Newport Beach Tummy Tuck
The ideal abdominal contour as seen frequently in lingerie models and athletes follows certain features that define an aesthetically beautiful and healthy figure. These features include a well-defined rectus abdominus silhouette with or without “six-pack” muscle indentations. A narrow indentation defines the mid-abdominal line in between the two large rectus muscles. The trunk follows an hour-glass shape with a waist that curves inward. The belly button is vertically oriented (long rather than wide), and the abdominal tissue over the rectus muscles is full with obliquely-oriented depressions on the outer muscles. The upper thigh tissue is firm and smooth.
Everyone would like to have a tummy that is tight, firm, flat, and well-contoured. As we age, that goal may not be achievable by weight loss or exercise alone. People of normal weight can still develop an abdomen that protrudes or is loose and sagging.
The combined effects of aging, gravity, fluctuations in weight, pregnancy, gastric bypass surgery, and loss of skin elasticity can all contribute to lax abdominal muscles and soft tissue. Pregnancy and weight gain stretch and separate the two main abdominal muscles that are responsible for the six-pack look (the rectus abdominus muscles). These muscles form two vertical bands down the abdomen that are joined at the midline by connective tissue. The abdominal skin may be stretched beyond its biomechanical capability and result in breakage of the deeper dermal layer of skin. After childbirth or significant weight loss, the stretched skin is now unable to spring back and contract. The degree of deeper skin damage, visible as stretch marks, determines the ability of the skin to retract to its initial elastic form. Excess skin and fatty tissue as well as laxity of the abdominal wall muscles are commonly the result.There is often extra skin and underlying fat in both the upper and lower abdomen. The most significant changes after pregnancy or weight gain are visible around and below the belly button, where excess skin and fat can hang over the groin area. Development of excess skin and fat around the flanks (love handles) is also a common problem.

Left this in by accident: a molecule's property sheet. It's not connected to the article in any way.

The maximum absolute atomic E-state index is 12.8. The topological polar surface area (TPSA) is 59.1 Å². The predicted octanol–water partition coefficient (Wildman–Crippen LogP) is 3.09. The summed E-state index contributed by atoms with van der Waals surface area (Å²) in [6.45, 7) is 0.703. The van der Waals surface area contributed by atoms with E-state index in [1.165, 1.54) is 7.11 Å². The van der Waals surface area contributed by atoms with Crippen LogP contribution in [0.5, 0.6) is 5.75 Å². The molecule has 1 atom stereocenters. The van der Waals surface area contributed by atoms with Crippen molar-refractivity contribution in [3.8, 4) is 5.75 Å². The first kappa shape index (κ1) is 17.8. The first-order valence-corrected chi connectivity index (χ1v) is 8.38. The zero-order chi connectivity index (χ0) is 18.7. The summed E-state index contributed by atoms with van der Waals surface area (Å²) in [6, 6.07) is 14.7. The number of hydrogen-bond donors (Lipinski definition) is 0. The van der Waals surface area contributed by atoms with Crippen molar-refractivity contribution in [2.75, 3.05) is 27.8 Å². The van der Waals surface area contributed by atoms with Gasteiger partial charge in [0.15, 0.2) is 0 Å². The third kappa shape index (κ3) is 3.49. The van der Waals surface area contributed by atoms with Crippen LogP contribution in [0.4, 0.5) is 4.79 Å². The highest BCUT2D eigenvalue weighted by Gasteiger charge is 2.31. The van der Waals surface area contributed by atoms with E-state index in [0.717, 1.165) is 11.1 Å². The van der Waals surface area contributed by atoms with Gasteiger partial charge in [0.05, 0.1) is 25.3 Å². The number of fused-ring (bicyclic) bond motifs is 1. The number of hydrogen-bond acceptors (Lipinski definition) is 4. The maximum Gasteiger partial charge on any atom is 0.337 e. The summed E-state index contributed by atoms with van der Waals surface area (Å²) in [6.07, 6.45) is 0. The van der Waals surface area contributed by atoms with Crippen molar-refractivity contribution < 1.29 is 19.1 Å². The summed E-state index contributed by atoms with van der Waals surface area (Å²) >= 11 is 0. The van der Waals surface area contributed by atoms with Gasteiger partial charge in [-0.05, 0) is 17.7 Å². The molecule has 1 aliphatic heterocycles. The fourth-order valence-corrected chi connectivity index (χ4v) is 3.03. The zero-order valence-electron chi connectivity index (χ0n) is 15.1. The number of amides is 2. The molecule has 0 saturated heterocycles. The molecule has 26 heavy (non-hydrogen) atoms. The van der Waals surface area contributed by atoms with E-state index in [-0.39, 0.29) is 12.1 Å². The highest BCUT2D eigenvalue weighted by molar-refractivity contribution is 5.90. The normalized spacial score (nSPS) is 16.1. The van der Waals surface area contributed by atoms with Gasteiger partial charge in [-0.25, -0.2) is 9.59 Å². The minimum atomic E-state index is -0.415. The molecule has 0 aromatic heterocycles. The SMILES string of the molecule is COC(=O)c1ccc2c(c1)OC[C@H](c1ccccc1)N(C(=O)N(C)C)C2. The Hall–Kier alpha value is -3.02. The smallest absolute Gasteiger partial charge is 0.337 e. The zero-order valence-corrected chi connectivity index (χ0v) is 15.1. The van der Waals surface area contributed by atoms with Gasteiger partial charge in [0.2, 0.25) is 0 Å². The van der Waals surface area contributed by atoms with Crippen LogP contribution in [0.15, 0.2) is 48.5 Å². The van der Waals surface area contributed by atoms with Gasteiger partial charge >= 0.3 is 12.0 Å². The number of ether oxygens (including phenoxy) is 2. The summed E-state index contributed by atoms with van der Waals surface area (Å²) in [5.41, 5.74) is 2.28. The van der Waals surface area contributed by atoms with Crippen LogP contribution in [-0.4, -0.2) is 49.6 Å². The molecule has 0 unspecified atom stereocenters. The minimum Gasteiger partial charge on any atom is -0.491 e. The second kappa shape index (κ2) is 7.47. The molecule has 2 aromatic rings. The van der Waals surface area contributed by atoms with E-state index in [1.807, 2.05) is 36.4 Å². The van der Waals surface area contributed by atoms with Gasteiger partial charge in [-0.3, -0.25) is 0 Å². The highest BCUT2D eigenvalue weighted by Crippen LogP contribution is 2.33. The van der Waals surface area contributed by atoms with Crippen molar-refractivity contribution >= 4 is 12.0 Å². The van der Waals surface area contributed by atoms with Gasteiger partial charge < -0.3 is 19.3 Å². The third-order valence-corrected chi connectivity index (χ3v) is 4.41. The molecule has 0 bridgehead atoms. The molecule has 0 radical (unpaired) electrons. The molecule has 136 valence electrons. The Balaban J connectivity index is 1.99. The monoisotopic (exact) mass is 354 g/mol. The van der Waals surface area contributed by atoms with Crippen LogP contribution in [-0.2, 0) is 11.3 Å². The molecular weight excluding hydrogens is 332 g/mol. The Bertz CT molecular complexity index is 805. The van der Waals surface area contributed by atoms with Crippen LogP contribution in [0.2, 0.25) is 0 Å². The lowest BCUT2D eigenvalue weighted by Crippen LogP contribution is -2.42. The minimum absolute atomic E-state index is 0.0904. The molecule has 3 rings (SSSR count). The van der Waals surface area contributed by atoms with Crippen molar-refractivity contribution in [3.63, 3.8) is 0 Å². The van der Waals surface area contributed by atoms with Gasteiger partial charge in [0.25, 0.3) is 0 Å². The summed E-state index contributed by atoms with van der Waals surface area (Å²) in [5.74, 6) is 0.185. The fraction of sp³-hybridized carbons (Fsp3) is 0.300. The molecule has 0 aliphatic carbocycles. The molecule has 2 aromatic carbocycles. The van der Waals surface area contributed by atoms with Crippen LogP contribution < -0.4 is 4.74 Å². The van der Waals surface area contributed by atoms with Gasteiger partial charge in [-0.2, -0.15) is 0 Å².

A flat and well-toned abdomen is something many of us strive for through exercise and weight control. But when stretched beyond the capacity to return to normal, abdominal tissue doesn’t respond to exercise and diet programs. In such cases, abdominoplasty, also known as a tummy tuck, may provide a highly effective, immediate solution in the treatment of stubborn abdominal areas. Abdominoplasty is a surgical procedure to remove excess abdominal skin and fat from the abdomen and to tighten the underlying muscles of the abdominal wall. As an added benefit of the tummy tuck, not only will the abdominal region be firmer and flatter, but the waist will be smaller. While the degree of improvement varies significantly depending on the extent of the abdominoplasty surgery, other factors contribute to the surgical outcome, such as the patient’s skin tone, body build, and the individual healing process. The Newport Beach tummy tuck operation is done on men and women alike. Following tummy tuck surgery, many patients experience an immediate improvement in self-esteem and discover greater self-confidence. In addition, many people enjoy shopping for new form-fitting clothes and are less self-conscious at the gym, around the pool, or at the beach.
Abdominoplasty is a very popular procedure when it comes to plastic surgery in Orange County and can produce satisfactory results for many people. According to the American Society for Aesthetic Plastic Surgery’s 2004 Cosmetic Surgery National Data Bank, the number of abdominoplasty procedures performed has increased 344% in the last seven years.
Abdominoplasty is frequently combined with liposuction in the form of the new technique of lipoabdominoplasty. It may also be performed after another surgery, such as a hysterectomy or other gynecologic surgery. A pre-existing C-section scar on the lower abdomen can often be removed during an abdominoplasty performed by Dr. Agha.
Although the results of an abdominoplasty are considered permanent, weight fluctuations after surgery can cause the abdomen to protrude again. Patients who intend to lose a lot of weight should postpone the surgery until they have reached their weight goals. Also, women who plan future pregnancies should wait until they are finished having children so the results of an abdominoplasty are not undone.
Because smoking can increase the risk of complications and delay healing, smokers should quit at least three weeks before surgery and remain smoke-free for three weeks after surgery.
Over the past several decades, abdominoplasty surgical technique has undergone a significant evolution. As early as 1899, plastic surgeon Dr. Kelly attempted to correct excess abdominal skin and fat using a horizontal incision. Since then many variations and incisions have been suggested. In 1924, Dr. Thorek described a procedure that preserved the umbilicus. In 1967, Dr. Pitanguy published a report of 300 abdominoplasties, and in the same year, Dr. Callia described a low incision that extended below the groin crease. Later in 1972, the W-technique for abdominoplasty was described, and in 1973, the bikini line incision. When the Saint Tropez bikini (with a very low waistline) was fashionable, the abdominoplasty incision was nearly horizontal in order to be concealed under such a garment. When the French-line bikini (with a very high leg cut) was popular, the abdominoplasty incision had to be converted from a nearly horizontal line to an incision that paralleled the groin lines. Since the turn of the century, bikinis with very low waistlines have become more popular again. Therefore, proper adjustments in techniques are again necessary to achieve a tailor-made tummy tuck that fits each individual’s body.